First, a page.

France's inflation dropped to 4.3% in July, the lowest level since February last year, while the UK economy has avoided stagnation, growing 0.2% between April and June.
Two of Europe's biggest economies received good news on Friday, with inflation dropping to the lowest level since February 2022 in July in France, and the UK avoiding stagnation after reporting a modest growth of 0.2% between April and June.
Consumer price inflation in France slowed down to 4.3% last month from 4.5% in June, with energy prices falling by 3.7% year-on-year. Food prices, on the other end, were still 12.7% higher in July 2023 than a year before - though they were down compared to the 13.7% year-on-year recorded in June.
The price of transport also rose by 5.4% in the last 12 months, while communication services are now 6.1% cheaper compared to last year. The category "rents, water and household waste collection" has increased by 3.1% over the past year. The price of tobacco rose by 9.8% year-on-year.
Core inflation, which excludes prices subject to state intervention and products with highly volatile prices, fell from 5.7% in June to 5.0% in July year-on-year.
Despite the slowdown, inflation in France remains well above the European Central Bank's ideal target of close to, but below 2%.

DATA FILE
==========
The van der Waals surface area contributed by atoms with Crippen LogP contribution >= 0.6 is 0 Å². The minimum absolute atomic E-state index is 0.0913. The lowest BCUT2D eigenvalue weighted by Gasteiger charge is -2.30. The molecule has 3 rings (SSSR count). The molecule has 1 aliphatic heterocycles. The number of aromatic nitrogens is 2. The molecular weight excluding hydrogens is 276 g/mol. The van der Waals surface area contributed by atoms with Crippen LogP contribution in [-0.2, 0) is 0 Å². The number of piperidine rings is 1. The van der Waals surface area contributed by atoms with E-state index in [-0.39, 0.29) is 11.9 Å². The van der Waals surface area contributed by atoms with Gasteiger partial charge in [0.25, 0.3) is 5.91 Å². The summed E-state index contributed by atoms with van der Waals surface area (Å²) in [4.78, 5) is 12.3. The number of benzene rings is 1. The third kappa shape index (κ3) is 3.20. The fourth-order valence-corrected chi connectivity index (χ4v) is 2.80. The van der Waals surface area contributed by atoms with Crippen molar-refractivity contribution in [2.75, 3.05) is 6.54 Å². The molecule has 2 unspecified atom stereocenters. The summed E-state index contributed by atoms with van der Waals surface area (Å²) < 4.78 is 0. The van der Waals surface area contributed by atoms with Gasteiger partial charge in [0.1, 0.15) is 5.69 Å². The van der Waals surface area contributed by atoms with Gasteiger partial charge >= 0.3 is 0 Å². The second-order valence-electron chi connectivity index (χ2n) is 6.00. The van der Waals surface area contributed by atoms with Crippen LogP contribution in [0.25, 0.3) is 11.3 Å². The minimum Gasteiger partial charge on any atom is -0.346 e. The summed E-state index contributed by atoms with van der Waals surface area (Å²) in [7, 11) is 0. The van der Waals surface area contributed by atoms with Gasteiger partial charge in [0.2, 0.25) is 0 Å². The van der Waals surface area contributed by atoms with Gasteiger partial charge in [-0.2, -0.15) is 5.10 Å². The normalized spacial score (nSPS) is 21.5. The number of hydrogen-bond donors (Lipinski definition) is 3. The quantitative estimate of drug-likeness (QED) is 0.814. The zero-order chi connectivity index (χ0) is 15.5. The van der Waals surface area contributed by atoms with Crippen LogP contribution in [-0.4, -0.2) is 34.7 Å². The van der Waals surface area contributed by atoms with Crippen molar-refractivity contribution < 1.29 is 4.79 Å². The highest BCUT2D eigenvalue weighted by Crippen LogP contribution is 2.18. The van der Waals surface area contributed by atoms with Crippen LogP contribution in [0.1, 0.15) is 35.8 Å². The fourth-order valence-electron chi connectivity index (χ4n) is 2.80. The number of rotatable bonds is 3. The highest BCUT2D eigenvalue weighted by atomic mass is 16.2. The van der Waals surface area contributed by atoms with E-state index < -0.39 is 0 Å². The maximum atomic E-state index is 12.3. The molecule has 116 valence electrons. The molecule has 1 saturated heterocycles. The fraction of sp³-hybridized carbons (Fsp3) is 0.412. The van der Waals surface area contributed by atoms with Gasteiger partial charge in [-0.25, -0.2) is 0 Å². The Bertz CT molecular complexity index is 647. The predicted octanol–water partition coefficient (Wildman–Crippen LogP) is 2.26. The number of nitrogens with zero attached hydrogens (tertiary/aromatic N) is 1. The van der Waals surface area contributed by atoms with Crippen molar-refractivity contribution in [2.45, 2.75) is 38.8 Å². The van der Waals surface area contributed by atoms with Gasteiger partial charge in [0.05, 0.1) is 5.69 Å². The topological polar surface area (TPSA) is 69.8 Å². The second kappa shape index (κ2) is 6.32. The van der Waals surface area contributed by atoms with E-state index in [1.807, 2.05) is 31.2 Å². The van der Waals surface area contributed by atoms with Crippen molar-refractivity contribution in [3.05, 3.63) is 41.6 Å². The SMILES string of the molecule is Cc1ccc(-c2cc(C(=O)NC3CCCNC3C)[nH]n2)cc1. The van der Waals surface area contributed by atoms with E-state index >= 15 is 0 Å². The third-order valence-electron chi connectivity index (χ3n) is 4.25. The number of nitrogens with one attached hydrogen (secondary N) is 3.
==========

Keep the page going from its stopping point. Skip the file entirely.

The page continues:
The UK, which has been battling with inflation higher than most of Western Europe at 7.9% in the 12 months to June 2023, has avoided officially entering what's known as stagnation - a prolonged period of little or no growth.
The country's economy's recent growth, 0.2% in the second quarter of the year, is better than experts expected, and better than in the first three months of the year.
"The manufacturing sector had a particularly strong month," especially in the automotive and pharmaceutical sectors, noted Darren Morgan, the director of economic data for the Office for National Statistics (ONS).
The hot weather in June also helped the construction, accommodation, and food sectors.
"The measures we are taking to fight inflation are starting to pay off," Finance Minister Jeremy Hunt said, adding that "the Bank of England now expects us to avoid a recession."
Inflation-wise, the UK remains the worst off among all G7 countries.